When I moved to Milan in January 2022, there was one question that seemed to linger in people's minds: "Do people in Italy speak English? How will you survive?"
Reporting back nearly two years later, I've found that the answer might surprise you!
My Life Among the Locals
Despite not being a fluent Italian speaker, I’ve immersed myself quite well into the Italian lifestyle. I work remotely from my monolocale (studio apartment) in Milan, and I meet up with my Italian friends and colleagues numerous times per month.
My inner circle consists of two Italian best friends, and I'm also friendly with my Italian neighbours, coworkers, and various Italian friends of friends. As an introvert, I'd say my social life here is very full and very localized.
Since I don't speak fluent Italian yet, I've befriended these Italians by speaking English!
English in Everyday Italian Life
Contrary to the stereotype, my experience reveals that Italians—especially those in Northern and Central Italy—are very comfortable speaking English. I'd wager that the average English level for an Italian in their 20s or 30s is around B2 (upper intermediate), with many people hitting the C1 mark (advanced).
Having previously lived in Norway for 2.5 years, I admire how confident Italians are when speaking English. Norwegians—despite their high English test scores—seemed more reluctant to switch from Norwegian to English. They valued speaking their native language, sometimes to the point of excluding non-Norwegian speakers in social settings.
In Italy, I’ve found the opposite. Italians are very curious and open towards foreigners, and they often switch to English even when you start a conversation in Italian! I'm not sure if they do it to make me comfortable or just to practice their English, but either way, Italians tend to lean into the conversation.
There are also numerous remote and on-site job opportunities in Italy for English speakers, especially if you work in the technology or digital marketing sectors. Italian recruiters frequently message me on LinkedIn, in English, to recruit me for software development and experimentation roles on English-speaking teams!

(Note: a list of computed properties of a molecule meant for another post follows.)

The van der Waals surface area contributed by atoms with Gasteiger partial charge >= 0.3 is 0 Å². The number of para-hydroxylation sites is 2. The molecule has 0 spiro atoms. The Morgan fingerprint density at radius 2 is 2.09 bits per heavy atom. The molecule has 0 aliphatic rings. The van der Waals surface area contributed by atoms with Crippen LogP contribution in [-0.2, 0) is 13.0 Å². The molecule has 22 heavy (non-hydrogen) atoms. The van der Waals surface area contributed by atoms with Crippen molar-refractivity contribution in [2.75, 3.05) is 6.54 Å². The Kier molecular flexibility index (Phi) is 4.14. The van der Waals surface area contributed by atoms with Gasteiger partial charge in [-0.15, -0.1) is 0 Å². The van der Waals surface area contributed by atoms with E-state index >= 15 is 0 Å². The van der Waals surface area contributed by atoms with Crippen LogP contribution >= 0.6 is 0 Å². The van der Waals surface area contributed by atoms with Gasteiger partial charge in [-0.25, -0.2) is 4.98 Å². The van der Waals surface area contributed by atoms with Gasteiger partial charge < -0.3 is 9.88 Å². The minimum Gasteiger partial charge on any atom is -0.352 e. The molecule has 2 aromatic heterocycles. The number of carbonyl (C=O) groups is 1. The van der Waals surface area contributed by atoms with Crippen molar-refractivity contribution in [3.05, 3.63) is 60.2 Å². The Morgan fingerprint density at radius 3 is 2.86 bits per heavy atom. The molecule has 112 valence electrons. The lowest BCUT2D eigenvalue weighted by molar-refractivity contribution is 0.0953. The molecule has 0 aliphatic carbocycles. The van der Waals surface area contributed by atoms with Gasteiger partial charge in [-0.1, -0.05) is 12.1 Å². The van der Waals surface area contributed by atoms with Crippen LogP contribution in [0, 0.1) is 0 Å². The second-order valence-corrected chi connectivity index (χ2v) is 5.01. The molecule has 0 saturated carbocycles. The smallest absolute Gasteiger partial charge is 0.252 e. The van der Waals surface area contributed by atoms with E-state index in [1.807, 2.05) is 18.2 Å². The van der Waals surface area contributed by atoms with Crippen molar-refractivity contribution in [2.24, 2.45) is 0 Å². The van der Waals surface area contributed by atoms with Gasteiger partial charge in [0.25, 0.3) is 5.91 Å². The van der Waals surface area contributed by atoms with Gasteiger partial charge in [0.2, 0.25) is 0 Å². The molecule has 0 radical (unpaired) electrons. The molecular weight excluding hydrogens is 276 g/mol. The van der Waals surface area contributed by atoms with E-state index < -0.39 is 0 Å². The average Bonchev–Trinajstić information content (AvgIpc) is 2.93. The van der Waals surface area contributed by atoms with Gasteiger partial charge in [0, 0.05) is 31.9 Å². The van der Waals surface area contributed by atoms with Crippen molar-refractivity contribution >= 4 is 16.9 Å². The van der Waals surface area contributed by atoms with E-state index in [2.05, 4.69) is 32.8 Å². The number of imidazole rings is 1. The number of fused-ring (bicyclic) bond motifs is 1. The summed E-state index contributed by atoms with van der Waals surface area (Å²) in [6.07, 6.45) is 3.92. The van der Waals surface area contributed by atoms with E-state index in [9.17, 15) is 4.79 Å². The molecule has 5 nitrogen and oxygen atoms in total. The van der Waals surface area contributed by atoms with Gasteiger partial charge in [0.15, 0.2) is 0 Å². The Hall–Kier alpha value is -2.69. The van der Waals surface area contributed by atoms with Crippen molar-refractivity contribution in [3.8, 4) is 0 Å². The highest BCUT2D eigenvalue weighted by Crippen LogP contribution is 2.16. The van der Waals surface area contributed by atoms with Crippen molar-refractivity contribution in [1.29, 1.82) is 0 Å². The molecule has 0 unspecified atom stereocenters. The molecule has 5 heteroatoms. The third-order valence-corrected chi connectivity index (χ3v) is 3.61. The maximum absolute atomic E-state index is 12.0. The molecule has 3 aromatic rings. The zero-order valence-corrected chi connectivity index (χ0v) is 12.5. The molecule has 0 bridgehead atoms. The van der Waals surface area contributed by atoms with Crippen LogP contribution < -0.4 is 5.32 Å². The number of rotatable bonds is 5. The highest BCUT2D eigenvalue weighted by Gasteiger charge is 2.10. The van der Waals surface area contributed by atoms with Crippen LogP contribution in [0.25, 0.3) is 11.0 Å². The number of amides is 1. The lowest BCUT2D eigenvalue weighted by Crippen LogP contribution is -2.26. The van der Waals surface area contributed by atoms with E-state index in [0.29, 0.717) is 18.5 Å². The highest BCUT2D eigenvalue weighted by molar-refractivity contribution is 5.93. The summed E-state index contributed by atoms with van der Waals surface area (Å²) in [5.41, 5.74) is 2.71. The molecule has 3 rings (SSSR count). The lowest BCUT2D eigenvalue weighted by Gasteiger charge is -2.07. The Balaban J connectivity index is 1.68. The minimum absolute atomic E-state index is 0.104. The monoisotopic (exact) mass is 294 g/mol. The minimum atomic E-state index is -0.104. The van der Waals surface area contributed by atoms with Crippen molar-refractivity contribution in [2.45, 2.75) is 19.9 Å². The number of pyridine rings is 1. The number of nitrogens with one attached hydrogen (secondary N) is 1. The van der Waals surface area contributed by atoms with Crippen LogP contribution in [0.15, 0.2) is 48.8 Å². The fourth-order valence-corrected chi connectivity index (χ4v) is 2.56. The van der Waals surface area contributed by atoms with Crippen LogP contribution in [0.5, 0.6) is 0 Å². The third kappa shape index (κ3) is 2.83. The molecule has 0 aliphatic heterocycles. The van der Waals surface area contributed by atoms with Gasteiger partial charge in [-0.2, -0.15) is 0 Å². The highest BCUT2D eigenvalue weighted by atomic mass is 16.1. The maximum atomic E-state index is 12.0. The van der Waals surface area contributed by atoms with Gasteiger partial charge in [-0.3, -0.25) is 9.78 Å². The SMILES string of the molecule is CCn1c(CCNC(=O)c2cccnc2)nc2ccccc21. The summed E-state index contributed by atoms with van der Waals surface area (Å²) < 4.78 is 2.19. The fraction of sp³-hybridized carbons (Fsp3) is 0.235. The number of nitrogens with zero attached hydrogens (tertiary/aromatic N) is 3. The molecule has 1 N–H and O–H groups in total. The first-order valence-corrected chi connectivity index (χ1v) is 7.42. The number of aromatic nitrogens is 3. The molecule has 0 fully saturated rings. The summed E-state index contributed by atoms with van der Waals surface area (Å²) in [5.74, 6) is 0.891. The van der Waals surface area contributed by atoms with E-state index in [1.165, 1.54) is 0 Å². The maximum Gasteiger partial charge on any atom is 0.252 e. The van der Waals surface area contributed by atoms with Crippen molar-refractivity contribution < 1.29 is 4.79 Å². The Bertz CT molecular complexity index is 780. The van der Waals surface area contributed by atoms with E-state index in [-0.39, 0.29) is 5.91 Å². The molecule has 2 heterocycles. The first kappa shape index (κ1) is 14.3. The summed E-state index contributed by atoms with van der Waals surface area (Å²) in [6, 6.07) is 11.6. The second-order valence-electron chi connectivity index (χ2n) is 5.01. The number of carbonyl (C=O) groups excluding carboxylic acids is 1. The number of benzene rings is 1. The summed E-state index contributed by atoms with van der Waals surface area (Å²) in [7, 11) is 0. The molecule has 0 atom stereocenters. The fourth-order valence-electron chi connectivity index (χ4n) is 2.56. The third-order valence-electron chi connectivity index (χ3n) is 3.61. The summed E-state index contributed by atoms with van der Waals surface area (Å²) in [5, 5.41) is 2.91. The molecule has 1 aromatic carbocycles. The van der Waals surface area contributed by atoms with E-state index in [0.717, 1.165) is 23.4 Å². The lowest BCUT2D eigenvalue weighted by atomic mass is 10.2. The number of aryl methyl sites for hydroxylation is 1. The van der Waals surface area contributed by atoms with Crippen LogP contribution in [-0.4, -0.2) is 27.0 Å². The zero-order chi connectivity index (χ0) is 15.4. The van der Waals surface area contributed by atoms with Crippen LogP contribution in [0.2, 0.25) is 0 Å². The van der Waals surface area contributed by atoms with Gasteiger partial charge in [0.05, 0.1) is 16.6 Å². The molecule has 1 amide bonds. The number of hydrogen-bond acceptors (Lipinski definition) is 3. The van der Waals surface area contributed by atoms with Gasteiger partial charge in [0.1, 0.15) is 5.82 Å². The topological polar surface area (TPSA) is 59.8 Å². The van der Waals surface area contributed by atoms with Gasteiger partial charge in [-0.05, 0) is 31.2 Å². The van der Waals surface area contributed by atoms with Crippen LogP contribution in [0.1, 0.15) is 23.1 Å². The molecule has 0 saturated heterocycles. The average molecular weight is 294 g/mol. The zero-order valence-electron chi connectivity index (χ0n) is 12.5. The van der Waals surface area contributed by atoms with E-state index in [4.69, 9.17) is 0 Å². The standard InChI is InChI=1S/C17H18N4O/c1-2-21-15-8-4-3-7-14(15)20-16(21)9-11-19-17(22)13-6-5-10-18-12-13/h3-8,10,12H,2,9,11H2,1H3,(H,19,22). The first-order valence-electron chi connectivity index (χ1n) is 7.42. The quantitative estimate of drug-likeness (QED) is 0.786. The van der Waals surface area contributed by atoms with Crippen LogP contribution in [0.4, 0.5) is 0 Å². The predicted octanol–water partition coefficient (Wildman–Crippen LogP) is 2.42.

The Correlation Between Age and English Proficiency in Italy
Breaking down the stereotype further, it’s not only young Italians who speak and understand English. In my travels across Italy, I've rarely encountered anyone under age 55 who struggled significantly with English. At worst, they'll understand 80% of what I'm saying and reply with some nonstandard English grammar, but that is more than sufficient for a normal conversation.
Even older Italians can speak a high level of English. When I was signing the lease for my current apartment, my 70-year-old landlord spoke with me in Italian, but his wife insisted on speaking English. Her accent was so good that I assumed she was half-British!
If all else fails, the Italian hand gestures can lead the way.
The stereotype that Italians don’t speak English is outdated and inaccurate. I've found that many Italians, both old and young, are willing and able to converse in English.
A large swath of Italians can speak and understand English, and they do it with the same confidence, gesturing and charm that they use when speaking their native tongue! Don't let the perceived language barrier scare you away from visiting or moving to this passionate country.